In the Pacific Northwest, breweries are about as common as the rain. Yet for some dubious reason, GQ left out both Portland and Seattle in its list of the five best beer cities in the country.

Perhaps the GQers had a bit too much to drink while ranking the cities. Yelp lists 43 breweries near downtown Seattle, while has nearly 35 in the Portland area.

If that wasn’t enough brewery-related proof, there’s even a new beer discovery platform developed in Portland that just launched today. (You were probably just now wondering why we were writing so much about beer).

Taplister helps beer drinkers find craft beers for free and allows bars and breweries to update and promote their beer list. The company, founded in 2009, has been active for three years now and decided to do a little revamping. They’ve re-launched the iPhone app, done away with Android for now and also partnered with Foursquare.

“With the Brewers Association (BA) reporting that the number of U.S. breweries just hit a 125-year-high, it is evident that craft beer is more popular than ever,” said Kerry Finsand, CEO and founder of Taplister. “With so many choices, beer drinkers are demanding an easy way to find their favorite beer on tap near them and the new Taplister delivers. There’s no more calling bars for what they have on tap, and no more constant updating of menus for bars and brewpubs with Taplister.”

Taplister, which is available nationwide, now offers a Digital Beer Board (shown above) that shows customers what’s available at the bar, with extra information like alcohol content, bitterness, price, size and beer ratings made possible through a partnership with RateBeer. Bars can update what’s on tap from the web, with options to spread the word on social media and through Taplister’s iPhone app.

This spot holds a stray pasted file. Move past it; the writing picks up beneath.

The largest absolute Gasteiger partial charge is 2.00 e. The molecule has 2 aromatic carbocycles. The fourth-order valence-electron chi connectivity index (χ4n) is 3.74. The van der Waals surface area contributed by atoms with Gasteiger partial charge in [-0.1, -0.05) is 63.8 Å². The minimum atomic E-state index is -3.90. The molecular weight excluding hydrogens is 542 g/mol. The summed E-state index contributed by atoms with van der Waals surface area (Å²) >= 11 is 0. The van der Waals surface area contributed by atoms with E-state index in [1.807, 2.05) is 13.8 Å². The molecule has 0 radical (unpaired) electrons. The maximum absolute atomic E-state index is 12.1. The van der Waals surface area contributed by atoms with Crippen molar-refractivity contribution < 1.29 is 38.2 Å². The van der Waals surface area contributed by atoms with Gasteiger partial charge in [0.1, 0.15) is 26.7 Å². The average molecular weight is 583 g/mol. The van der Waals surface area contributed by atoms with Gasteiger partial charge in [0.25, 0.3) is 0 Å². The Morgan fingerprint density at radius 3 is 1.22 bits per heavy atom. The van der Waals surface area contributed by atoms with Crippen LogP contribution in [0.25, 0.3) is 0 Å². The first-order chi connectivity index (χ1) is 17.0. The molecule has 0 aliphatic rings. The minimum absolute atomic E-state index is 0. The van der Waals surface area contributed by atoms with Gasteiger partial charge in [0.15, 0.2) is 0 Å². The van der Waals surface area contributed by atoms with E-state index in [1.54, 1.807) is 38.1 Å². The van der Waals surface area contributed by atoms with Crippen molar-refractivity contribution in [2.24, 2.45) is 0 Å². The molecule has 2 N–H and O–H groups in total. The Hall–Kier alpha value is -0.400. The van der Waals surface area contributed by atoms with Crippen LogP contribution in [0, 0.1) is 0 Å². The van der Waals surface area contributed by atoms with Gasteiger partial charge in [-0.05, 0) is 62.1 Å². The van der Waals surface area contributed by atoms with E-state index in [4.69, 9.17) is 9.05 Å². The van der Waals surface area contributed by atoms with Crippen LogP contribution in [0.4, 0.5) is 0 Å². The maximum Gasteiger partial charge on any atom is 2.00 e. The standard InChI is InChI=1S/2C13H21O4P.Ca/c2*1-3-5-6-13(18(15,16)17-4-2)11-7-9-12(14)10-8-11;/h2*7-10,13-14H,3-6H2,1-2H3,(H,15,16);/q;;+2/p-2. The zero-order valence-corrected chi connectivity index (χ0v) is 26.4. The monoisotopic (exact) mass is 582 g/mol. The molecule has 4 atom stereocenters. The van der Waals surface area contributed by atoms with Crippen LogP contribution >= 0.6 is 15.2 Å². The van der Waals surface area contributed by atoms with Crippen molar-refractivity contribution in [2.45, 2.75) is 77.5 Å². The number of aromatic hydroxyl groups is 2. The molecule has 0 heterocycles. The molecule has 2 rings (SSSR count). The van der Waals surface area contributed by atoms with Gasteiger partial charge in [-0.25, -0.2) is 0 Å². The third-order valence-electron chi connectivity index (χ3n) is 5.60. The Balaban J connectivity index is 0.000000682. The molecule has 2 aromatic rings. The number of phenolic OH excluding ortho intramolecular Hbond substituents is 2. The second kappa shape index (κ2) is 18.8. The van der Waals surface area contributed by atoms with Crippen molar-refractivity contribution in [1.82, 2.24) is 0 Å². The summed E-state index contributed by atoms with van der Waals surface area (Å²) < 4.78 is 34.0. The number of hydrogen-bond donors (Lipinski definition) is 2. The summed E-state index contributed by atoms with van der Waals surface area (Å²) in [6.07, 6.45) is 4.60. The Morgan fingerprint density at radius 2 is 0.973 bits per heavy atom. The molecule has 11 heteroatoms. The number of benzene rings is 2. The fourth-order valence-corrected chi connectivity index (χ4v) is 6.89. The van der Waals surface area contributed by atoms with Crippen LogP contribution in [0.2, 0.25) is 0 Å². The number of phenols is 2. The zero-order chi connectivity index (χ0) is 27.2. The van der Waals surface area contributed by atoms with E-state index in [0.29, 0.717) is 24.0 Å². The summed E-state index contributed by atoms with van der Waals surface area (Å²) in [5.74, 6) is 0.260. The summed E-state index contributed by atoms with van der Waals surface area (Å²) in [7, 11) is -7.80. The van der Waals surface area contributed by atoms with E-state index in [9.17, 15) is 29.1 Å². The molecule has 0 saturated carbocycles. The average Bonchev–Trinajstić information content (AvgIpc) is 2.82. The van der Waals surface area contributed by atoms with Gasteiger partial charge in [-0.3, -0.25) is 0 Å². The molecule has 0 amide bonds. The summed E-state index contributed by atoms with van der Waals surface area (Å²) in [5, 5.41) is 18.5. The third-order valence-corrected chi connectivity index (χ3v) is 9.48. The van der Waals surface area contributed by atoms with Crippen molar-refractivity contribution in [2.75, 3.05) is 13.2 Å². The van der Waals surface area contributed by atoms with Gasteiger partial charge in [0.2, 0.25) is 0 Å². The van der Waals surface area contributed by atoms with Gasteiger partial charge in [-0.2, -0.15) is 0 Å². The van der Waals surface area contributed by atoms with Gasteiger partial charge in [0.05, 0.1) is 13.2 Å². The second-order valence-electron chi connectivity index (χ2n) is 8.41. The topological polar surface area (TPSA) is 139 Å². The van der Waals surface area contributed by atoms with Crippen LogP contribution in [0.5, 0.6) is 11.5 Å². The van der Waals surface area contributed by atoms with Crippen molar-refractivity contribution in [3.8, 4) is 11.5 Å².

I had to chuckle at the company’s three cleverly-named pricing sets: six pack, case and keg. Cheers to that.

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  • alan smithee

    I walk into a brew pub. There’s always a large, readable board with their current offerings and guest brews. Alcohol content,, bitterness and price is usually included.

    I don’t have to have an iPhone. I don’t have to pull out reading glasses.

    I talk to the bartender who 90% of the time will give us a couple of samples of new offerings. I’m engaged in the actual “personality” of the brew pub; the “why” I enjoy being there, rather than whisking my attention over to generic pixels that “standardize” all beers into one, dense text, screen. In fact, going to an independent, small micro brewer is about the unique experience, as compared to grabbing a PBR at the sports bar.

    Removing our presence and senses from the equation sort of turns humans into bots?

  • guest

    Solution in search of a problem?

  • Dan Hammack

    Used to be you could search by city and just about all bars in the city would come up. You could then click on the bar names and see what was on tap, useful in an unfamiliar city. I used to select which bar to go to that way. Now with their new site, you need to know what bar or beer you’re looking for. How do you know what bar you’re looking for in an unfamiliar city. If you try searching for bars by leaving the bar name space empty and just choosing “in Seattle” for example, you get 30 bars. Do you think there are only thirty bars in the Seattle area, of course not. And then there are a lot more Droids than IPhones out there and this site is not Droid user friendly, unresponsive to some screen taps.

  • almost_Eric

    You should check out the digital beer board that ‘inspired’ Taplister

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